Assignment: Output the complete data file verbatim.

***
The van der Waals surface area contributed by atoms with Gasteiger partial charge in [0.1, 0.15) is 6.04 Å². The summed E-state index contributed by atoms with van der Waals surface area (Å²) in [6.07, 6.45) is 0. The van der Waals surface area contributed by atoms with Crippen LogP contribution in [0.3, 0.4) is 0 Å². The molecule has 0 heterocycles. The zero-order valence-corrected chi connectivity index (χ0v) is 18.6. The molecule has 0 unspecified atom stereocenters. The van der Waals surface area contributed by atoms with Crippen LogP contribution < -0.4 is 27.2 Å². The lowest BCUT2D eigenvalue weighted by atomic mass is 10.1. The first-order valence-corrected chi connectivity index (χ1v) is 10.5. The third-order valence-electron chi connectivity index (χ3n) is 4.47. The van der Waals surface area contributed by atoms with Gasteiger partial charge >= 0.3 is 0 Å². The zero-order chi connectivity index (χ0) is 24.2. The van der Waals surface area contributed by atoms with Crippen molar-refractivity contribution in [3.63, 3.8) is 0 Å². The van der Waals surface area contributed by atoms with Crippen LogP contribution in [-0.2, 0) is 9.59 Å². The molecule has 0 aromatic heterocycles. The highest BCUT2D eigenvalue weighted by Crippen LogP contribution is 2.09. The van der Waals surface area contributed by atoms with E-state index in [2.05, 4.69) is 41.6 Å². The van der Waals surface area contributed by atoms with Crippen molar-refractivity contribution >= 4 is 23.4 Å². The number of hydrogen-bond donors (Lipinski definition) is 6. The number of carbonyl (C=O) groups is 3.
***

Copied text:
The van der Waals surface area contributed by atoms with Gasteiger partial charge in [0.1, 0.15) is 6.04 Å². The summed E-state index contributed by atoms with van der Waals surface area (Å²) in [6.07, 6.45) is 0. The van der Waals surface area contributed by atoms with Crippen LogP contribution in [0.3, 0.4) is 0 Å². The molecule has 0 heterocycles. The zero-order valence-corrected chi connectivity index (χ0v) is 18.6. The molecule has 0 unspecified atom stereocenters. The van der Waals surface area contributed by atoms with Crippen LogP contribution < -0.4 is 27.2 Å². The lowest BCUT2D eigenvalue weighted by atomic mass is 10.1. The first-order valence-corrected chi connectivity index (χ1v) is 10.5. The third-order valence-electron chi connectivity index (χ3n) is 4.47. The van der Waals surface area contributed by atoms with Gasteiger partial charge >= 0.3 is 0 Å². The zero-order chi connectivity index (χ0) is 24.2. The van der Waals surface area contributed by atoms with Crippen molar-refractivity contribution in [3.63, 3.8) is 0 Å². The van der Waals surface area contributed by atoms with Crippen LogP contribution in [-0.2, 0) is 9.59 Å². The molecule has 0 aromatic heterocycles. The highest BCUT2D eigenvalue weighted by Crippen LogP contribution is 2.09. The van der Waals surface area contributed by atoms with E-state index in [2.05, 4.69) is 41.6 Å². The van der Waals surface area contributed by atoms with Crippen molar-refractivity contribution >= 4 is 23.4 Å². The number of hydrogen-bond donors (Lipinski definition) is 6. The number of carbonyl (C=O) groups is 3.